Denise: ‘Why I’m fighting all the way to the Supreme Court’

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Two campaigning women denied survivor’s pensions after their partners died are challenging pension rules which discriminate against cohabitees.

Denise Brewster from Coleraine lived with her partner, Lenny McMullan, for 10 years before his death in 2009. They had got engaged on Christmas Eve.

Two days later, between Christmas night and the early hours of Boxing Day morning, Lenny - a well known figure around Coleraine - died suddenly and unexpectedly.

Lenny had been paying into Northern Ireland’s local government pension scheme for 15 years when he died. Had they been married, Ms Brewster would have received a £400 per month survivor’s pension.

However, Ms Brewster was told she was not entitled because of a little known requirement for cohabiting partners to complete a nomination form – which the pension scheme administrators said that Mr McMullan had failed to do.

Nicola Elmes, from Essex in south east England, found that she too was denied a survivor’s pension when her partner, David Smith, died suddenly in November 2011.

They had been together for 21 years when Mr Smith died and had two children together. Like Ms Brewster, Ms Elmes met all the criteria for receiving a survivor’s pension – however, Mr Smith had also failed to complete a nomination form and so she too was told she was not entitled.

Ms Elmes’ legal proceedings have been brought in the High Court in London and have been placed on hold until the outcome of the Supreme 
Court case.

The nomination form requirement applies only to couples who are unmarried or not in a civil partnership. Nomination form requirements appear across a wide range of public sector and private sector pension schemes but are often little known.

For example, Ms Brewster was told that nomination forms had been submitted by only 0.1% of the members of Mr McMullan’s local government pension scheme. That is a tiny percentage bearing in mind that 47% of the population in the UK are in long-term cohabiting relationships.

As part of their campaign, Ms Brewster and Ms Elmes have brought court proceedings challenging the nomination form requirement.

Ms Brewster’s claim succeeded before the Northern Ireland High Court, but this was overturned by a 2-1 majority in the Northern Ireland Court of Appeal.

However, the UK Supreme Court has now indicated that it will hear Ms Brewster’s case because of the wider importance of the issues involved. The Supreme Court will decide whether it is lawful to discriminate against cohabitees with rules like this. Their decision is likely to have far reaching implications.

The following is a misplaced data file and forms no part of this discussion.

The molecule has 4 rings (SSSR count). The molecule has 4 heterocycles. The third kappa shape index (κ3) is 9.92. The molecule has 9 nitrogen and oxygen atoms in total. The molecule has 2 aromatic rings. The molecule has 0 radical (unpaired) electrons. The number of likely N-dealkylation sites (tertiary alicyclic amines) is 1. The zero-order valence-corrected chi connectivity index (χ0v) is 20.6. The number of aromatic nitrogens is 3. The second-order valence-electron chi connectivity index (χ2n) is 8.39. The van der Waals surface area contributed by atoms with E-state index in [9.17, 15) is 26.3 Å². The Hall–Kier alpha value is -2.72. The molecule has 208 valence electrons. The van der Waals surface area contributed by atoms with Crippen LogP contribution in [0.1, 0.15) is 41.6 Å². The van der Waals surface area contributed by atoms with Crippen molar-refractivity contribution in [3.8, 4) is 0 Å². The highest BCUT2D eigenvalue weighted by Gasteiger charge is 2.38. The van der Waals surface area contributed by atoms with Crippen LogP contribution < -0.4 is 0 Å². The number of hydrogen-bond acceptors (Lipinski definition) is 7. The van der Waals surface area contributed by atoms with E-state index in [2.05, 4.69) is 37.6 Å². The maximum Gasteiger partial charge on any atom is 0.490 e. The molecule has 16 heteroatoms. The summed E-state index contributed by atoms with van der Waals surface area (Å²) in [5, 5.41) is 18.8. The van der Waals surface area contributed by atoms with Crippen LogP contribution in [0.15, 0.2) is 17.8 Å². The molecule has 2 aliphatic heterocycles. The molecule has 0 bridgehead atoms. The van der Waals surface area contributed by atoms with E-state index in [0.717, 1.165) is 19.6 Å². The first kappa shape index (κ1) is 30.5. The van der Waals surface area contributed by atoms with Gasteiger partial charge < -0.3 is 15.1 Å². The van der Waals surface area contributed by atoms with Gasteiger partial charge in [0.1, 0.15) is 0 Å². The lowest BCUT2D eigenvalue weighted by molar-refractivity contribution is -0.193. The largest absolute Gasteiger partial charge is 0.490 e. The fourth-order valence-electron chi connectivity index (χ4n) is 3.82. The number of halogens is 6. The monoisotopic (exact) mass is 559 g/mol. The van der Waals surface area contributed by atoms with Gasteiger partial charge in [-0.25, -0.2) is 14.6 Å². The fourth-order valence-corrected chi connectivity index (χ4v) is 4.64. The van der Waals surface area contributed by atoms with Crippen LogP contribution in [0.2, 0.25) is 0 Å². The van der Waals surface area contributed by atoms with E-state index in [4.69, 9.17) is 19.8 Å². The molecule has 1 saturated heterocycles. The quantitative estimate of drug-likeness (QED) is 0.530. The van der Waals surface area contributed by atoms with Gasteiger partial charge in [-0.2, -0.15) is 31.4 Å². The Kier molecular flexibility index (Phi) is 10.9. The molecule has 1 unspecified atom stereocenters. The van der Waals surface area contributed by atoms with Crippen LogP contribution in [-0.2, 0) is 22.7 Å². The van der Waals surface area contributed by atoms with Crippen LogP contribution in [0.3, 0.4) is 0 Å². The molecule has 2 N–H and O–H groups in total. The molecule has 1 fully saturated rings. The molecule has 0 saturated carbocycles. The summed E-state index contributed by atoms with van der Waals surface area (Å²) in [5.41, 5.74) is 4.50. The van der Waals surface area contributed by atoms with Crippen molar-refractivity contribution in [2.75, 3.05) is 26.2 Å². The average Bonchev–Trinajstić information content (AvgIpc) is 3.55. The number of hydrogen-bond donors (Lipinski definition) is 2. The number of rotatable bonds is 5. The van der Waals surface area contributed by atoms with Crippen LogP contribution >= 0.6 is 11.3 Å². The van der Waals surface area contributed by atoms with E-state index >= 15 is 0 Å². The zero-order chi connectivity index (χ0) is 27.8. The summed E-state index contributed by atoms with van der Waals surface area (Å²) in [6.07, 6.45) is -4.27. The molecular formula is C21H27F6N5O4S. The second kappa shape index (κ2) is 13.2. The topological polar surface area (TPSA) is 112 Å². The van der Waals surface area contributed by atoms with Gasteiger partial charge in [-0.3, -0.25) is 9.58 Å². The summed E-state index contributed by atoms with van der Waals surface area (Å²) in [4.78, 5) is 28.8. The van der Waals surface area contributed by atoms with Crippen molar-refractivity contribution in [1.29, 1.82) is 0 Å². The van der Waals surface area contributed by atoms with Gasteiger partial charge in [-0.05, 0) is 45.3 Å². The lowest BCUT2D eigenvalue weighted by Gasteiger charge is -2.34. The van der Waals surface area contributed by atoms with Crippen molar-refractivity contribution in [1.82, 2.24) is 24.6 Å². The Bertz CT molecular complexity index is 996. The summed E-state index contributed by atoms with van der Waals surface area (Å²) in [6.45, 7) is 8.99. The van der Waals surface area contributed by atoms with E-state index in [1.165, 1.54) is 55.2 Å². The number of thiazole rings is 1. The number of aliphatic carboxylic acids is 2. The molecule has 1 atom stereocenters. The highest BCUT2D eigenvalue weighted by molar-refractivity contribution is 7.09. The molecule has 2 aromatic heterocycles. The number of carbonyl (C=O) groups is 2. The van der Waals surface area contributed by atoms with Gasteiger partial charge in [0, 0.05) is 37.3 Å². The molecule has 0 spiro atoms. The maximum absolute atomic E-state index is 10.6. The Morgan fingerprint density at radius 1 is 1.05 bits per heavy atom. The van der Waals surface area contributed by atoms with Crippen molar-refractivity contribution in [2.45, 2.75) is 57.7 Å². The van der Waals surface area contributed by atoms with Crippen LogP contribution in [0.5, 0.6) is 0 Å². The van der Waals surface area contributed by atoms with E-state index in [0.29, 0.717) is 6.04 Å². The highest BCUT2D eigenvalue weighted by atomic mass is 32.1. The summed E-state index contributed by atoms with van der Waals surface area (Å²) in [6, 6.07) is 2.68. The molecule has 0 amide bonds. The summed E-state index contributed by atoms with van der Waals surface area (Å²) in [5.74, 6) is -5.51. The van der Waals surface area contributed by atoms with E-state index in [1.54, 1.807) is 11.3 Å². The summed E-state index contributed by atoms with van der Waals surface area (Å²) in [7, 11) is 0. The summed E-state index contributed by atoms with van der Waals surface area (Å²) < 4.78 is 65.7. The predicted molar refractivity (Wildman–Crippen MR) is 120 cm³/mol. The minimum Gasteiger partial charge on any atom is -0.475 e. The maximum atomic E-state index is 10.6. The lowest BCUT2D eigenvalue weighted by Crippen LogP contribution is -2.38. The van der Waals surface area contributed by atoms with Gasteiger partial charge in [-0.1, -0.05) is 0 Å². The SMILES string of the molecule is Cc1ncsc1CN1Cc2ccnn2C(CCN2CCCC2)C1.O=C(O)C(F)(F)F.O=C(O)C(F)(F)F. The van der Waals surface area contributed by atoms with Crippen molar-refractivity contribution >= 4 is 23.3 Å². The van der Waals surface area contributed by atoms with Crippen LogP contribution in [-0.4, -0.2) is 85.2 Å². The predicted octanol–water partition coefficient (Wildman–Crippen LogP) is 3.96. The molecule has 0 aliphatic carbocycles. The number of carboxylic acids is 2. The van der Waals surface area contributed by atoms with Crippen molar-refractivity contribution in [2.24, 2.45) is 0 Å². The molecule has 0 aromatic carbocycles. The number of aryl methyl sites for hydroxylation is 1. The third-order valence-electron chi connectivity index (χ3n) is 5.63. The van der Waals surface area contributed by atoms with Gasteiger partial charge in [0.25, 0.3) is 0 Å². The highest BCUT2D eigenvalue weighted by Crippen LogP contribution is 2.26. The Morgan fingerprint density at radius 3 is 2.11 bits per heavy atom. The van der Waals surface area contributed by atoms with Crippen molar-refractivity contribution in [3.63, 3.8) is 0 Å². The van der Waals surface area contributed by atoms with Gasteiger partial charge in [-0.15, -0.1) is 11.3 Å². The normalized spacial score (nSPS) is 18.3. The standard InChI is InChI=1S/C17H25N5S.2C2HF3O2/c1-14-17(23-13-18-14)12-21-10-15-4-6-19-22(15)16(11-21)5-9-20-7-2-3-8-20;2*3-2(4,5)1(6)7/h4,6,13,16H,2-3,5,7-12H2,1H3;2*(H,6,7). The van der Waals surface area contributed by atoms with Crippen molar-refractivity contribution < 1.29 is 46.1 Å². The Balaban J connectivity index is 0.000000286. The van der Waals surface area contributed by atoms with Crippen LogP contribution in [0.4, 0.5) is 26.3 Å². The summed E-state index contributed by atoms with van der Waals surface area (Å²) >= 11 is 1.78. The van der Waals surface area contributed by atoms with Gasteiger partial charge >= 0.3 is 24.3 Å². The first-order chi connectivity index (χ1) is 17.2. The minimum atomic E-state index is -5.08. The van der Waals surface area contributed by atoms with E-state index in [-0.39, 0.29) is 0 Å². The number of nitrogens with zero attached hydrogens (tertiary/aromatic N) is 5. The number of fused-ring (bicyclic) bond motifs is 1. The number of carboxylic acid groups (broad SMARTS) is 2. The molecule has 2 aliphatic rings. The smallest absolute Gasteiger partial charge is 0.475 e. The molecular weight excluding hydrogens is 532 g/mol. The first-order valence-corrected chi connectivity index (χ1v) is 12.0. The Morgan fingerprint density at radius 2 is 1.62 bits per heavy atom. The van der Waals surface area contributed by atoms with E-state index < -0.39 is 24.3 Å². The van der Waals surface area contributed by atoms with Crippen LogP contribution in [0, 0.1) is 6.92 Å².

Ms Brewster is of modest means but is unable to secure legal aid. Therefore, she has turned to an innovative new website which asks members of the public to fund public interest cases which could not otherwise be brought:

Only if she raises enough money will she be able pay the court fees and be able to take the risk of carrying on with her appeal.

She told The Coleraine Times: “I have found specialist discrimination lawyers (Deighton Pierce Glynn) who are willing to represent me in the Supreme Court without charging me because of the wider importance of my case.

“However, I still have to pay for the Supreme Court fees - £5,820. In addition, I will be liable for £5,000 of my opponent’s legal costs if the case fails.

“So I need a fund of £10,820 to carry on with the case – and whilst I have been able to raise some of the money needed I cannot continue with the case without additional financial support.”

Speaking about the rights of cohabitees, Ms Brewster added: “The extra hurdle of the nomination form applies only to cohabitees and serves no purpose other than to act as a trap for the unwary. People in long-term cohabiting relationships should not be discriminated against in this way.

“I feel so strongly that what has happened is not fair: no one disputes that Lenny would have wanted me to benefit from his pension contributions in the event of his death, but because he apparently failed to complete this form I have to try to manage without this support.

“The position is even worse for women with children like Nicola Elmes where the whole household is deprived of support as a result. I do not want anyone else to go through what we have been through.

It has been a real struggle to get this far with the legal case. However, I have now got to the highest court in the UK and I have the potential to make a real difference to improving the position of long-term cohabitees and their dependents.”

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